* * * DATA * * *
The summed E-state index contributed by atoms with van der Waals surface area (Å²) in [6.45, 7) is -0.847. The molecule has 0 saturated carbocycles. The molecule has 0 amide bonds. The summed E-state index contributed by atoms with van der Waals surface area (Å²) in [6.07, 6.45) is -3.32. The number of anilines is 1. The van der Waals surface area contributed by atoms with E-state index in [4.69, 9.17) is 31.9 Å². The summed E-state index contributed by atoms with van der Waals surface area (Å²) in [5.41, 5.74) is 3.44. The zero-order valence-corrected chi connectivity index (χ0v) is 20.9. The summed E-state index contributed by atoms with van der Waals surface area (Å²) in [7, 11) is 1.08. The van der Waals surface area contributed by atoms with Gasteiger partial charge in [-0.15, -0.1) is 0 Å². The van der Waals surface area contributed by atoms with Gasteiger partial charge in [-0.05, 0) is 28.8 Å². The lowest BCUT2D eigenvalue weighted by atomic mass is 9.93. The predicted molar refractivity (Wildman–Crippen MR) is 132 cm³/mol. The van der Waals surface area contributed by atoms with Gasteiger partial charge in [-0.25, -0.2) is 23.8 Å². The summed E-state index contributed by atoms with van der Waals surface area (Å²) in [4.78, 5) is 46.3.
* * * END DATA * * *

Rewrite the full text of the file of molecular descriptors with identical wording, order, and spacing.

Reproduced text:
The summed E-state index contributed by atoms with van der Waals surface area (Å²) in [6.45, 7) is -0.847. The molecule has 0 saturated carbocycles. The molecule has 0 amide bonds. The summed E-state index contributed by atoms with van der Waals surface area (Å²) in [6.07, 6.45) is -3.32. The number of anilines is 1. The van der Waals surface area contributed by atoms with E-state index in [4.69, 9.17) is 31.9 Å². The summed E-state index contributed by atoms with van der Waals surface area (Å²) in [5.41, 5.74) is 3.44. The zero-order valence-corrected chi connectivity index (χ0v) is 20.9. The summed E-state index contributed by atoms with van der Waals surface area (Å²) in [7, 11) is 1.08. The van der Waals surface area contributed by atoms with Gasteiger partial charge in [-0.15, -0.1) is 0 Å². The van der Waals surface area contributed by atoms with Gasteiger partial charge in [-0.05, 0) is 28.8 Å². The lowest BCUT2D eigenvalue weighted by atomic mass is 9.93. The predicted molar refractivity (Wildman–Crippen MR) is 132 cm³/mol. The van der Waals surface area contributed by atoms with Gasteiger partial charge in [-0.25, -0.2) is 23.8 Å². The summed E-state index contributed by atoms with van der Waals surface area (Å²) in [4.78, 5) is 46.3.